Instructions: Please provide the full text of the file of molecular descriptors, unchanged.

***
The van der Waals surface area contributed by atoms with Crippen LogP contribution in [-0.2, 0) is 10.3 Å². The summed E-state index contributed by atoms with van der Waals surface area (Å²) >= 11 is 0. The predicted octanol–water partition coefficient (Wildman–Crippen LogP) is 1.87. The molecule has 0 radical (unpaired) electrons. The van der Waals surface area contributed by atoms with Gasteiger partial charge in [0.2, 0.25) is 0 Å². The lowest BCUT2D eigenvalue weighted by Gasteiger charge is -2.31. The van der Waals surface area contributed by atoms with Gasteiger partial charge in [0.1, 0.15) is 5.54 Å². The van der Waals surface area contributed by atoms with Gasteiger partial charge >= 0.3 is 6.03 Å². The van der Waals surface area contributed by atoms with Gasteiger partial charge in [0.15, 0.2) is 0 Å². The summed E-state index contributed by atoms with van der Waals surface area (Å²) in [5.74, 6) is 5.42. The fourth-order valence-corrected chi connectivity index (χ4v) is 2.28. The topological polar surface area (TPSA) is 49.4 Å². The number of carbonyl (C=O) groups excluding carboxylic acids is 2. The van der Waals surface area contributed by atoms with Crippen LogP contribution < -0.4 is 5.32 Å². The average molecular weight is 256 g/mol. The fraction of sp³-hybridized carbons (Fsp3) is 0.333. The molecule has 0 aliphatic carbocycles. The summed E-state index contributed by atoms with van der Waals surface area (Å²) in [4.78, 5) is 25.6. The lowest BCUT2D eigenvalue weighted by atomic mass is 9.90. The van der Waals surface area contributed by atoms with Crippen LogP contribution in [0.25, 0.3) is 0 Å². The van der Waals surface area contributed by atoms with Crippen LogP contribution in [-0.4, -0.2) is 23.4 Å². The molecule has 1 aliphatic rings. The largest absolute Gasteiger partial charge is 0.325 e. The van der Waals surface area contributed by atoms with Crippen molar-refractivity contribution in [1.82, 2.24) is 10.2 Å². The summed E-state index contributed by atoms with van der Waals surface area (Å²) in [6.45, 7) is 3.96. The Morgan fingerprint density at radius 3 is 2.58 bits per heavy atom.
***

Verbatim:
The van der Waals surface area contributed by atoms with Crippen LogP contribution in [-0.2, 0) is 10.3 Å². The summed E-state index contributed by atoms with van der Waals surface area (Å²) >= 11 is 0. The predicted octanol–water partition coefficient (Wildman–Crippen LogP) is 1.87. The molecule has 0 radical (unpaired) electrons. The van der Waals surface area contributed by atoms with Gasteiger partial charge in [0.2, 0.25) is 0 Å². The lowest BCUT2D eigenvalue weighted by Gasteiger charge is -2.31. The van der Waals surface area contributed by atoms with Gasteiger partial charge in [0.1, 0.15) is 5.54 Å². The van der Waals surface area contributed by atoms with Gasteiger partial charge >= 0.3 is 6.03 Å². The van der Waals surface area contributed by atoms with Gasteiger partial charge in [0.15, 0.2) is 0 Å². The summed E-state index contributed by atoms with van der Waals surface area (Å²) in [5.74, 6) is 5.42. The fourth-order valence-corrected chi connectivity index (χ4v) is 2.28. The topological polar surface area (TPSA) is 49.4 Å². The number of carbonyl (C=O) groups excluding carboxylic acids is 2. The van der Waals surface area contributed by atoms with Crippen LogP contribution < -0.4 is 5.32 Å². The average molecular weight is 256 g/mol. The fraction of sp³-hybridized carbons (Fsp3) is 0.333. The molecule has 0 aliphatic carbocycles. The summed E-state index contributed by atoms with van der Waals surface area (Å²) in [4.78, 5) is 25.6. The lowest BCUT2D eigenvalue weighted by atomic mass is 9.90. The van der Waals surface area contributed by atoms with Crippen LogP contribution in [0.25, 0.3) is 0 Å². The van der Waals surface area contributed by atoms with Crippen LogP contribution in [-0.4, -0.2) is 23.4 Å². The molecule has 1 aliphatic rings. The largest absolute Gasteiger partial charge is 0.325 e. The van der Waals surface area contributed by atoms with Crippen molar-refractivity contribution in [1.82, 2.24) is 10.2 Å². The summed E-state index contributed by atoms with van der Waals surface area (Å²) in [6.45, 7) is 3.96. The Morgan fingerprint density at radius 3 is 2.58 bits per heavy atom.